Artist Meghan Keane: I visited Greece for the first time last summer and the experience has yet to leave me.

How does translation fit into your creative life?
Translator Paul Merchant: … [it] is a powerful message about valuing the outsider: an important project in these more insular times.

Collaborators: Poet Yannis Ritsos (1909 – 1990) was Greece’s best loved poet. Translator Paul Merchant, a native of Wales, has had poetry and translations widely published. Artist Meghan Keane is a painter and printmaker. She is the founding director of meghan.keane.studio

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“Almost Spring”

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Collaborators’ Q&A: Poet John A. Nieves: Meghan’s remarkable piece gave a new and powerful sense of texture the emotional complexity of the poem, the gesture toward soot/pitch/the darkness in an ultrasound moved me toward that dense blackness in a visceral way. Artist Meghan Keane: …art is about the leap beyond the illustrative to the visually poetic (how real art work manages to transcend itself and become the first time you’re experiencing that expression)…

Poet John A. Nieves‘s first book, Curio, was published in 2014 by Elixir Press. Artist Meghan Keane is a painter and printmaker. She is a visiting alumni artist at the Brooklyn College art department printshop.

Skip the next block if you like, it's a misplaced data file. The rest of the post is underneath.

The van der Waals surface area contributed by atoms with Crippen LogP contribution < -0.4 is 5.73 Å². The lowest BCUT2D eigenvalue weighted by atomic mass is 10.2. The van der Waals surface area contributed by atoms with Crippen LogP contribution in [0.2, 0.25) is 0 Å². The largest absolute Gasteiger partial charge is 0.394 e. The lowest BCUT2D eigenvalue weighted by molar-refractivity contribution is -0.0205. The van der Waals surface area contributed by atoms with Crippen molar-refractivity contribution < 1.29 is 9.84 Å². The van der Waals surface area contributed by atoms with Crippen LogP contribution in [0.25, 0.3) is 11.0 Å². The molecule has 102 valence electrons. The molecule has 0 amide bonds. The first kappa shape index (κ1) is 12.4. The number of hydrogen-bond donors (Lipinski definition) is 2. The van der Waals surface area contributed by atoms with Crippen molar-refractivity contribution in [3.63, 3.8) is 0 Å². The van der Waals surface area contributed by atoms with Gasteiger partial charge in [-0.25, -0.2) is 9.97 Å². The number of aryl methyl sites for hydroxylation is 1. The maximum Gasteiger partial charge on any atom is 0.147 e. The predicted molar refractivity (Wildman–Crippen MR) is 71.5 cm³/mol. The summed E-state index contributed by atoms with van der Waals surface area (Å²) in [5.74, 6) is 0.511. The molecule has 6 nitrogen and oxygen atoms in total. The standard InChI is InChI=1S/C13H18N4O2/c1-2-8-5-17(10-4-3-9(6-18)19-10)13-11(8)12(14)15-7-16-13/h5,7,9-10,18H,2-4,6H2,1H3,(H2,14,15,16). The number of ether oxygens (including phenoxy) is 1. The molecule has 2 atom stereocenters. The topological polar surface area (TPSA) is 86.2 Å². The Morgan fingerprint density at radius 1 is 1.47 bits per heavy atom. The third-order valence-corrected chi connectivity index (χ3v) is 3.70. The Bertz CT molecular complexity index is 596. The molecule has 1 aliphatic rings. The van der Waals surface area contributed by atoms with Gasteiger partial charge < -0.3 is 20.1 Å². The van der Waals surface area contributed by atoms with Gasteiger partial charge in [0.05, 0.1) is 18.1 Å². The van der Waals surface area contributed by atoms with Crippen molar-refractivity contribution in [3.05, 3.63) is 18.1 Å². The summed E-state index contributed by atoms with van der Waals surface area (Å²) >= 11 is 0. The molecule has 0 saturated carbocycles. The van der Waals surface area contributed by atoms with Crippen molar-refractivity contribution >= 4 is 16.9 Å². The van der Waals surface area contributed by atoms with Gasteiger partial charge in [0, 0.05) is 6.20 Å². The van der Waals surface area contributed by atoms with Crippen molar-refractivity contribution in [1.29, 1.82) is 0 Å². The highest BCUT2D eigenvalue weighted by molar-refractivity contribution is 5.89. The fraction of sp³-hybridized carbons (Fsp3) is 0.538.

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“The Glass Images”

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Collaborators’ Q&A: Poet Ladan Osman: I hoped for something that was as messy and achy as I felt when arranging these odd news bits and memories. Artist Meghan Keane: This piece began with the color: I knew I wanted it to be black and white. Secondarily, I was thinking about the title and the idea of the TV: these musings informed the shape of the print and also the ghostly, ethereal quality.

Poet Ladan Osman has received fellowships from the Union League Civic & Arts Foundation, Fine Arts Work Center, Cave Canem Foundation, and the Michener Center for Writers. Artist Meghan Keane is a painter, printmaker, and the founding director of meghan.keane.studio.